Two Calls to Peter

A Twilight Musing

Peter was called twice from his fishing by the Lake of Galilee to follow Jesus (Lk. 5:1-10, Jn. 21:1-19). The first time was full of hope, promise and excitement, a new beginning for a man who had lived a rough life (“Depart from me, for I am a sinful man, O Lord.”); Jesus said to him and his partners, James and John, “Do not be afraid; from now on you will be catching men.” The second calling was to a Peter much chastened after his overconfidence in his own strength and ability had led him into actually denying that he even knew his Master. And this second call was much more ominous than the first, promising that his answering Jesus’ call to “feed my sheep” would result in his martyrdom. The parallels between these two accounts are striking. In each case, Jesus comes unexpectedly into Peter’s life while he is fishing, advising him and his companions to cast their nets once more, even though they have been repeatedly unsuccessful in catching any fish. As a result, they catch more fish than they can haul in. In both instances, there is dialogue between Peter and Jesus that ends in a call by Jesus for Peter to follow him. But there is also a big difference between the two calls Jesus gives to Peter, and only a Peter who had been brought up short by his insufficiency within himself could have responded to the second call.

Peter, like all strong and outgoing personalities, had to learn the hard way that his strong points were also his weak points. He could be insightful and spiritually informed, as when he was the only one of the disciples to answer Jesus’ question about who people thought He was with an explicit, “You are the Christ, the Son of the living God” (Matt. 16:16). But he could also be dense and uncomprehending, even to the extent of rebuking Jesus when He told the disciples that He was going up to Jerusalem to be put to death (Mark 8:31-33). Throughout Jesus’ ministry Peter was recognized as the leader of the disciples, and Jesus repeatedly singled him out in ways that anticipated his taking a leading role in the early church; nevertheless, in the midst of his boldness was a blindness to his faults, as in his boast that he would die to defend Jesus, followed shortly by his triple denial that he even knew Jesus. Peter had some hard learning to do between the first call of Jesus and the second.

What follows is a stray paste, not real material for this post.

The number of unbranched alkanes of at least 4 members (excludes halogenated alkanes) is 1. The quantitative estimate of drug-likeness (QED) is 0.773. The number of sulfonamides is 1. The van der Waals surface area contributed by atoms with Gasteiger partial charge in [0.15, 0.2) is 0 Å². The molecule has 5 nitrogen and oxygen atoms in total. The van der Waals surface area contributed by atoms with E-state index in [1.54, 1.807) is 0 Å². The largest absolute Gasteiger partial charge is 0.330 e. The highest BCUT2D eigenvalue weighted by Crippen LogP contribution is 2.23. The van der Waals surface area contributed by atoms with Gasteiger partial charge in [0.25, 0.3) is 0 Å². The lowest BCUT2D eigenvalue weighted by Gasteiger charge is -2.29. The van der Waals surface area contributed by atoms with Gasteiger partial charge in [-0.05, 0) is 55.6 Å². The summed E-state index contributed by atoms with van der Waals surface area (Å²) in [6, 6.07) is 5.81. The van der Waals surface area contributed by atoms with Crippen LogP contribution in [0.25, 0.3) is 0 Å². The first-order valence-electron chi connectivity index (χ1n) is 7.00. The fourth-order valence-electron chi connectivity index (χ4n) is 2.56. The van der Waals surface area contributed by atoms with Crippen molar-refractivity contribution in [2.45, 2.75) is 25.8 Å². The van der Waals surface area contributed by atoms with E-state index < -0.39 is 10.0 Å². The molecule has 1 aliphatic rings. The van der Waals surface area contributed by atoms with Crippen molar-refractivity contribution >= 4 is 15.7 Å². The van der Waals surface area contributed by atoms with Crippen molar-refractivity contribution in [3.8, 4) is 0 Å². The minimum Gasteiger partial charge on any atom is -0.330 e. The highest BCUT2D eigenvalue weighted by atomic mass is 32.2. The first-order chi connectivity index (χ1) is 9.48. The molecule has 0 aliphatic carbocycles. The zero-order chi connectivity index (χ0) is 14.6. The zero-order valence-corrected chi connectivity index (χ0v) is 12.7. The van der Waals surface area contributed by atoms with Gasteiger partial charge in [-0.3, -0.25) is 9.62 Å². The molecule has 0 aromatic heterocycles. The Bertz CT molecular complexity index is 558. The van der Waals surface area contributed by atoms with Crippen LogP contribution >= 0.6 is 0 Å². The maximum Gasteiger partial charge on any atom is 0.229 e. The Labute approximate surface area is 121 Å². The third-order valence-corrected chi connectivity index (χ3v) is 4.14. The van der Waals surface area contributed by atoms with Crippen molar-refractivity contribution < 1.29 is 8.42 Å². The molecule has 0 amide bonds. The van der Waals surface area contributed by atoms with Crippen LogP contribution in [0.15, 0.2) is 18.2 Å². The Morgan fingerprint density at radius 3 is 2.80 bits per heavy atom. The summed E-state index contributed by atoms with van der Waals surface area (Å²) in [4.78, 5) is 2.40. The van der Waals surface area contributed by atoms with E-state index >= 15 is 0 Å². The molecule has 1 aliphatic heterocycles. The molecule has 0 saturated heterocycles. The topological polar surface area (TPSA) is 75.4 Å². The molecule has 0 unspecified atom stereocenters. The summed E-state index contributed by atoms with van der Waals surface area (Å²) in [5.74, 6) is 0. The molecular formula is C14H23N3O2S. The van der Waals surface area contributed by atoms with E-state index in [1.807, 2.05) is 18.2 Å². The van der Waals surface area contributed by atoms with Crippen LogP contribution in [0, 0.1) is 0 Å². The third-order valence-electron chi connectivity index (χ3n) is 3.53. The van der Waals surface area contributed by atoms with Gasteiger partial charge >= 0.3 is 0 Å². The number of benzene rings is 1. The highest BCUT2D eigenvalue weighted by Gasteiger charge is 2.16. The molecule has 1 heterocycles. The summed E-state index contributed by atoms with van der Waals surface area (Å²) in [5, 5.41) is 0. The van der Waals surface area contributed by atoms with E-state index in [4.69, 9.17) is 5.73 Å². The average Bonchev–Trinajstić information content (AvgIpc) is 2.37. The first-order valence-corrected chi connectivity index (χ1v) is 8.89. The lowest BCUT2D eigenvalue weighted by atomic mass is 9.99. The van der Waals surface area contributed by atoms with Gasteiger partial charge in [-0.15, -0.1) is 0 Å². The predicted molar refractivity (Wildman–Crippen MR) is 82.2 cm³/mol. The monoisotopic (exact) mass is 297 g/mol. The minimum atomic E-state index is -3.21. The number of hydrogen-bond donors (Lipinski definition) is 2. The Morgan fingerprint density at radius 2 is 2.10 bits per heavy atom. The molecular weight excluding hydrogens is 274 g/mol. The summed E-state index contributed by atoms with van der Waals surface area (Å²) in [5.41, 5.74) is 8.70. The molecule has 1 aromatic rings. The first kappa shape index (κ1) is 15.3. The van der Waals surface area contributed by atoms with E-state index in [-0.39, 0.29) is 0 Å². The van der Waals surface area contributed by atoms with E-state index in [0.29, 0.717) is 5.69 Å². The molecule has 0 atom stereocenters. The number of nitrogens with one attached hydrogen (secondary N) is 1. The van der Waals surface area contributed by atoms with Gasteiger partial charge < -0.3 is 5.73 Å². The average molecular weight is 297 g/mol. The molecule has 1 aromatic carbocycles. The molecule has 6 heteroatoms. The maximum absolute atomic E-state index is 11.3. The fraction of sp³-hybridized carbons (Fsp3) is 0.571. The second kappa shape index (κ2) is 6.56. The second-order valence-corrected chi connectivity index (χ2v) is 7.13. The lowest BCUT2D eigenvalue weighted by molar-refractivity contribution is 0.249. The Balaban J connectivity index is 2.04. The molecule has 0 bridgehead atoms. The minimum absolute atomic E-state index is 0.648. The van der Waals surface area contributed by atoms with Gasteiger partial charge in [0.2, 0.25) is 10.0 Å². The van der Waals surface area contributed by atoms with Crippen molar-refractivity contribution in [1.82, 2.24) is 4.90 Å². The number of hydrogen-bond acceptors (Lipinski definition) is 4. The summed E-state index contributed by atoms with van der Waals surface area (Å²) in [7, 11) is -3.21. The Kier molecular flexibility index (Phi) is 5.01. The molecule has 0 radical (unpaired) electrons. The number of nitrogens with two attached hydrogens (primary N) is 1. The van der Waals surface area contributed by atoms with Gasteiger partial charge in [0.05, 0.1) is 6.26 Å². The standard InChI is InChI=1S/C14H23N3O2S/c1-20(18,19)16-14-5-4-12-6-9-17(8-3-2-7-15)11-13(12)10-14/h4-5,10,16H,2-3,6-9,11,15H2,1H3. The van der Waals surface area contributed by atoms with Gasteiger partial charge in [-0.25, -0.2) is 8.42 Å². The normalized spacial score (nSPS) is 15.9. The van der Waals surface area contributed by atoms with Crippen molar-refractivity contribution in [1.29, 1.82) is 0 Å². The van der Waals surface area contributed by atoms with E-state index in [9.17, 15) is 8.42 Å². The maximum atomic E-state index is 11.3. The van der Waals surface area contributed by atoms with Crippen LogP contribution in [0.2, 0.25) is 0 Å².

In the following poem, I have depicted the enlightened Peter, looking back on His time with Jesus.

Sacrifice, Not Martyr
(Matt. 26, Mark 14, Luke 22, John 13, 18, 20, 21)

How glorious it seemed to me,
To die for Jesus.
And so I shall,
But not for my glory.
His story, not mine, defines my death.

He knew
My peril as prey of Satan,
And prayed for me;
But His warning found no place
To pierce my pride.
I turned aside His words,
And plunged headlong into the trap
The Enemy had set for me.
In the Garden I was ready,
Sword in hand, bold for battle!
But the Master stayed my hand
And healed the man I struck.
Disarmed and cowed,
I fled.

Following from afar,
Defenseless now for the real assault
(For I could not shift to the plane of His example),
I stood by the fire to observe,
Hoping yet to save Him from Himself.
And then those questions—
Pointing to me as one of His.
But none of His I proved.
Oblivious to my sin,
I betrayed Him from within.
And then His gentle gaze
Drove home cock’s crow,
Soul-piercing sound
That brought the bitter tears.

That purging, though,
Was not the end,
For Him nor me.
As Thomas touched His wounds
And healing found therein,
So I was also called anew
Beside Genessaret,
When one last time He supped with us.
Not my boast this time
Was focus for His words,
But gentle probing of my love for Him.
Profounder death he called for then
Than sword could bring:
Living sacrifice to serve His sheep,
And glory at the end,
When God would send
His cross for me.

Elton D. Higgs
July 1, 2014

Image: The Calling of Saints Peter and Andrew by  Caravaggio


Elton Higgs

Dr. Elton Higgs was a faculty member in the English department of the University of Michigan-Dearborn from 1965-2001. Having retired from UM-D as Prof. of English in 2001, he now lives with his wife and adult daughter in Jackson, MI.. He has published scholarly articles on Chaucer, Langland, the Pearl Poet, Shakespeare, and Milton. His self-published Collected Poems is online at He also published a couple dozen short articles in religious journals. (Ed.: Dr. Higgs was the most important mentor during undergrad for the creator of this website, and his influence was inestimable; it's thrilling to welcome this dear friend onboard.)